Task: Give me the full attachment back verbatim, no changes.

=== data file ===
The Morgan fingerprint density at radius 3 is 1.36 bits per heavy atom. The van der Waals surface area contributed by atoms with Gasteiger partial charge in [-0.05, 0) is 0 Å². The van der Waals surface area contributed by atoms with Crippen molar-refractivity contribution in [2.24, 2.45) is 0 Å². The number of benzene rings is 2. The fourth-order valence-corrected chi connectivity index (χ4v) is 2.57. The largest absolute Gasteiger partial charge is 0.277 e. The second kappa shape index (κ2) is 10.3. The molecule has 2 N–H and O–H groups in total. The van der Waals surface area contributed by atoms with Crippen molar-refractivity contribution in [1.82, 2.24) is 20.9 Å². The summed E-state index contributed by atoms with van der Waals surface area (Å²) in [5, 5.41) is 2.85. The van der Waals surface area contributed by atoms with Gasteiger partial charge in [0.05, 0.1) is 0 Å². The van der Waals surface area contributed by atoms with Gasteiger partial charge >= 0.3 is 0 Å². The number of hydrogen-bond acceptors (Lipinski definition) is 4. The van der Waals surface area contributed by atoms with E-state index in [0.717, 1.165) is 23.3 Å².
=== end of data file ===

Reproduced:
The Morgan fingerprint density at radius 3 is 1.36 bits per heavy atom. The van der Waals surface area contributed by atoms with Gasteiger partial charge in [-0.05, 0) is 0 Å². The van der Waals surface area contributed by atoms with Crippen molar-refractivity contribution in [2.24, 2.45) is 0 Å². The number of benzene rings is 2. The fourth-order valence-corrected chi connectivity index (χ4v) is 2.57. The largest absolute Gasteiger partial charge is 0.277 e. The second kappa shape index (κ2) is 10.3. The molecule has 2 N–H and O–H groups in total. The van der Waals surface area contributed by atoms with Crippen molar-refractivity contribution in [1.82, 2.24) is 20.9 Å². The summed E-state index contributed by atoms with van der Waals surface area (Å²) in [5, 5.41) is 2.85. The van der Waals surface area contributed by atoms with Gasteiger partial charge in [0.05, 0.1) is 0 Å². The van der Waals surface area contributed by atoms with Gasteiger partial charge >= 0.3 is 0 Å². The number of hydrogen-bond acceptors (Lipinski definition) is 4. The van der Waals surface area contributed by atoms with E-state index in [0.717, 1.165) is 23.3 Å².